Webster approves all items on warrant and plans to offer compensation to future town clerk

  • Webster residents gather in the Grange Hall to vote on the town’s budget at the annual meeting. SRUTHI GOPALAKRISHNAN/ Monitor staff

Published: 3/18/2023 7:04:53 PM

After recognizing the contributions of Webster citizens in the military and the volunteers who worked during the snowy town elections, residents approved all the items on the Town Meeting warrant and a slightly lower operating budget than the previous year on Saturday.

However, it was the proposal regarding the town clerk’s salary that drew the most attention at the meeting held at the town’s Grange Hall.

The warrant article asked the town to vote for an annual salary of $40,000 for the position of town clerk, with no benefits or health insurance included.

Mary Welch, the newly elected town clerk who replaced Michele Derby, explained that the warrant was written in that manner because she was already on Medicare and did not require health insurance.

However, many voters felt that the town should consider what’s best for the position of town clerk.

Residents expressed their concerns that offering a salary without benefits or incentives might discourage future candidates from applying for the job.

They argued that the position was crucial for the smooth functioning of the town and that it required adequate compensation and benefits to attract the best candidates.

“The town clerk position is a vital position for this town,” said resident and former treasurer Bruce Johnson. “We need the option to offer all of the incentives needed to encourage more and more people to be interested in this work.”

After listening to the comments, an amendment was made to include benefits for future town clerk positions. The compensation will be negotiated as part of the budget process. The amendment was unanimously approved by the voters.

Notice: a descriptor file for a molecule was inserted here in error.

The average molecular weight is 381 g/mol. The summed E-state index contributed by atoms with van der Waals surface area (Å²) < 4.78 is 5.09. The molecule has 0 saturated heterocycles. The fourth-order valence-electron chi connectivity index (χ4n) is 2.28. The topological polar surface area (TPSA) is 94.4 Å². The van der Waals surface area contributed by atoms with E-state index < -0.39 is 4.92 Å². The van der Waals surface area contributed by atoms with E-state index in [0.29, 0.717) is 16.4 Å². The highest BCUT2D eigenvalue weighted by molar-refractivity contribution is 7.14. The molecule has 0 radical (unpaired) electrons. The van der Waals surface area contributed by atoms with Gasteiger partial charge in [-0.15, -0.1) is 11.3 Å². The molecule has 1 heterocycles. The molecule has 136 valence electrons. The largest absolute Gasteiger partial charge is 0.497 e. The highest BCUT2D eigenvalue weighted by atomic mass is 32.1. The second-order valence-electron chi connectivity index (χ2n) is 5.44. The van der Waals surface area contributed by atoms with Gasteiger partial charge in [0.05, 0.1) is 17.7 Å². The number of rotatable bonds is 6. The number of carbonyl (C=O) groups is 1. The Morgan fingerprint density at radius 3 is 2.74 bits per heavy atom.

Moving on, Selectman David Hemenway, who was re-elected for another three-year term, introduced the operating budget and announced that Webster had become debt-free after paying off the bond for the safety building.

The voters approved an operating budget of $1.64 million with employment costs, legal fees and insurance. This year’s budget is a 0.4% decrease from the previous year’s budget of $1.65 million.

Several other proposals to add money to the capital reserve funds were approved. Additionally, Webster adopted a community power plan to procure lower electricity rates for residents.

After the town’s business was completed, Derby, the town clerk for the last 15 years, gave her farewell speech and expressed gratitude for the town report being dedicated to her.

“It is with mixed feelings that I left as town clerk,” said a teary-eyed Derby. “I really enjoyed my job serving as your town clerk and the many relationships formed along the way.”

Sruthi Gopalakrishnan

Sruthi Gopalakrishnan covers environmental and energy stories in Bow, Hopkinton, Dunbarton and Warner for the Concord Monitor. In 2022, she graduated from Northwestern University with a master's degree in journalism, specializing in investigative reporting. She also has a bachelor's degree in Computer Science and Engineering and is always looking for new ways to incorporate data and visual elements into her stories. Her work has appeared in Energy News Network, Prism Reports and Crain's Chicago Business.

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